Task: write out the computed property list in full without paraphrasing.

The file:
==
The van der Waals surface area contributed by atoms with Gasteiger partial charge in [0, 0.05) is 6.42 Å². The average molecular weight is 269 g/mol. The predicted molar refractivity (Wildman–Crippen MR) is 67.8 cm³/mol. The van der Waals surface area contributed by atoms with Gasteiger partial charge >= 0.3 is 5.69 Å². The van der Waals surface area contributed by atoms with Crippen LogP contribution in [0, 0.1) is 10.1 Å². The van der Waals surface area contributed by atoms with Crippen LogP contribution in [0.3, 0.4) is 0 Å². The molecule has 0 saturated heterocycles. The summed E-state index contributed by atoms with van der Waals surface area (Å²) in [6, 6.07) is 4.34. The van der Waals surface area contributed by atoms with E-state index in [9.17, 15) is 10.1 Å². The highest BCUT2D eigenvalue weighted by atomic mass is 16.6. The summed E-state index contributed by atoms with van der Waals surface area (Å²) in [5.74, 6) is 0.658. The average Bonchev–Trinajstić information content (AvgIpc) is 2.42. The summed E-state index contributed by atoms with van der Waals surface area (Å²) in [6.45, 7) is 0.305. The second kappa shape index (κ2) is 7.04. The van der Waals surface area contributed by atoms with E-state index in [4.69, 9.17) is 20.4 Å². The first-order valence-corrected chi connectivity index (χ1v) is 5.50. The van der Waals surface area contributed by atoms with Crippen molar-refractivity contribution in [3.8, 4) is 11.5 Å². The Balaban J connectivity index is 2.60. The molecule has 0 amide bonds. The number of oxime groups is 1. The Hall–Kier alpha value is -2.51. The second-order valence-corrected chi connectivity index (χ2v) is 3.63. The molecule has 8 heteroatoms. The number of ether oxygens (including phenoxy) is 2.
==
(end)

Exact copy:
The van der Waals surface area contributed by atoms with Gasteiger partial charge in [0, 0.05) is 6.42 Å². The average molecular weight is 269 g/mol. The predicted molar refractivity (Wildman–Crippen MR) is 67.8 cm³/mol. The van der Waals surface area contributed by atoms with Gasteiger partial charge >= 0.3 is 5.69 Å². The van der Waals surface area contributed by atoms with Crippen LogP contribution in [0, 0.1) is 10.1 Å². The van der Waals surface area contributed by atoms with Crippen LogP contribution in [0.3, 0.4) is 0 Å². The molecule has 0 saturated heterocycles. The summed E-state index contributed by atoms with van der Waals surface area (Å²) in [6, 6.07) is 4.34. The van der Waals surface area contributed by atoms with E-state index in [9.17, 15) is 10.1 Å². The highest BCUT2D eigenvalue weighted by atomic mass is 16.6. The summed E-state index contributed by atoms with van der Waals surface area (Å²) in [5.74, 6) is 0.658. The average Bonchev–Trinajstić information content (AvgIpc) is 2.42. The summed E-state index contributed by atoms with van der Waals surface area (Å²) in [6.45, 7) is 0.305. The second kappa shape index (κ2) is 7.04. The van der Waals surface area contributed by atoms with E-state index in [4.69, 9.17) is 20.4 Å². The first-order valence-corrected chi connectivity index (χ1v) is 5.50. The van der Waals surface area contributed by atoms with Crippen molar-refractivity contribution in [3.8, 4) is 11.5 Å². The Balaban J connectivity index is 2.60. The molecule has 0 amide bonds. The number of oxime groups is 1. The Hall–Kier alpha value is -2.51. The second-order valence-corrected chi connectivity index (χ2v) is 3.63. The molecule has 8 heteroatoms. The number of ether oxygens (including phenoxy) is 2.